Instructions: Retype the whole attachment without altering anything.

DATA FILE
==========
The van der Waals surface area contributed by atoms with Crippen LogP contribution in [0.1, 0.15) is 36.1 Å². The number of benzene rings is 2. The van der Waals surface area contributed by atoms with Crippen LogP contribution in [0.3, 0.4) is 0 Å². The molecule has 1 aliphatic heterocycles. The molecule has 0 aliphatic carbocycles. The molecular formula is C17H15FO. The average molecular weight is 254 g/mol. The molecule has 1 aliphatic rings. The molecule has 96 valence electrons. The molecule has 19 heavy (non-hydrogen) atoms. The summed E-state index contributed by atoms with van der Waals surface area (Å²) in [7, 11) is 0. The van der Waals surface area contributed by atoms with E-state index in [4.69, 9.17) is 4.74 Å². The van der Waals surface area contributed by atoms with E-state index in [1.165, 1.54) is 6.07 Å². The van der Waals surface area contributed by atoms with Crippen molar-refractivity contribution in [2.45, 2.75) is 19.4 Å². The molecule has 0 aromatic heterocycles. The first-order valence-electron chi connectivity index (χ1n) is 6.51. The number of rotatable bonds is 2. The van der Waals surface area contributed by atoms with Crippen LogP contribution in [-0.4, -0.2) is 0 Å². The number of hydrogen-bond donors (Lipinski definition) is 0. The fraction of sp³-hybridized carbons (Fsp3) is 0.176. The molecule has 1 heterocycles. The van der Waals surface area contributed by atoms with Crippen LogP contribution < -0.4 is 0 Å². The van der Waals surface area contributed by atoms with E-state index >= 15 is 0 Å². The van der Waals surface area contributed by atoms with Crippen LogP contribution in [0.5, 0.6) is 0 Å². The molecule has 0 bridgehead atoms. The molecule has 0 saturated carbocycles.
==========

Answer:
The van der Waals surface area contributed by atoms with Crippen LogP contribution in [0.1, 0.15) is 36.1 Å². The number of benzene rings is 2. The van der Waals surface area contributed by atoms with Crippen LogP contribution in [0.3, 0.4) is 0 Å². The molecule has 1 aliphatic heterocycles. The molecule has 0 aliphatic carbocycles. The molecular formula is C17H15FO. The average molecular weight is 254 g/mol. The molecule has 1 aliphatic rings. The molecule has 96 valence electrons. The molecule has 19 heavy (non-hydrogen) atoms. The summed E-state index contributed by atoms with van der Waals surface area (Å²) in [7, 11) is 0. The van der Waals surface area contributed by atoms with E-state index in [4.69, 9.17) is 4.74 Å². The van der Waals surface area contributed by atoms with E-state index in [1.165, 1.54) is 6.07 Å². The van der Waals surface area contributed by atoms with Crippen molar-refractivity contribution in [2.45, 2.75) is 19.4 Å². The molecule has 0 aromatic heterocycles. The first-order valence-electron chi connectivity index (χ1n) is 6.51. The number of rotatable bonds is 2. The van der Waals surface area contributed by atoms with Crippen LogP contribution in [-0.4, -0.2) is 0 Å². The number of hydrogen-bond donors (Lipinski definition) is 0. The fraction of sp³-hybridized carbons (Fsp3) is 0.176. The molecule has 1 heterocycles. The van der Waals surface area contributed by atoms with Crippen LogP contribution < -0.4 is 0 Å². The van der Waals surface area contributed by atoms with E-state index >= 15 is 0 Å². The van der Waals surface area contributed by atoms with Crippen LogP contribution in [0.5, 0.6) is 0 Å². The molecule has 0 bridgehead atoms. The molecule has 0 saturated carbocycles.